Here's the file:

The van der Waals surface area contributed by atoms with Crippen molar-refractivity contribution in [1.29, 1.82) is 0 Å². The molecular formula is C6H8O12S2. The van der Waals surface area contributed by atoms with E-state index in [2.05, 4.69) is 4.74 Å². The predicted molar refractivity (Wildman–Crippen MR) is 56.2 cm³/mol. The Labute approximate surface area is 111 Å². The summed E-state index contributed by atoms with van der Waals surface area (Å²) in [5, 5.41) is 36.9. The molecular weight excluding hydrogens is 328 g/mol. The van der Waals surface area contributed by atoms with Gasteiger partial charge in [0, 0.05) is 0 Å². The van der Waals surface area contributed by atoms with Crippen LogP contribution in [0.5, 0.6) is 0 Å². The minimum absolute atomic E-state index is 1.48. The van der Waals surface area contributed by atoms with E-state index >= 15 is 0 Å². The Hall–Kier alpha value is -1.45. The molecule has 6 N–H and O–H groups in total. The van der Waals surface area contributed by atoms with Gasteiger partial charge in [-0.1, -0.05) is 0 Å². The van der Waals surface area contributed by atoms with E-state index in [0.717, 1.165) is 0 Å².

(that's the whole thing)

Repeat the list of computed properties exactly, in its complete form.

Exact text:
The van der Waals surface area contributed by atoms with Crippen molar-refractivity contribution in [1.29, 1.82) is 0 Å². The molecular formula is C6H8O12S2. The van der Waals surface area contributed by atoms with E-state index in [2.05, 4.69) is 4.74 Å². The predicted molar refractivity (Wildman–Crippen MR) is 56.2 cm³/mol. The Labute approximate surface area is 111 Å². The summed E-state index contributed by atoms with van der Waals surface area (Å²) in [5, 5.41) is 36.9. The molecular weight excluding hydrogens is 328 g/mol. The van der Waals surface area contributed by atoms with Gasteiger partial charge in [0, 0.05) is 0 Å². The van der Waals surface area contributed by atoms with Crippen LogP contribution in [0.5, 0.6) is 0 Å². The minimum absolute atomic E-state index is 1.48. The van der Waals surface area contributed by atoms with E-state index >= 15 is 0 Å². The Hall–Kier alpha value is -1.45. The molecule has 6 N–H and O–H groups in total. The van der Waals surface area contributed by atoms with Gasteiger partial charge in [-0.1, -0.05) is 0 Å². The van der Waals surface area contributed by atoms with E-state index in [0.717, 1.165) is 0 Å².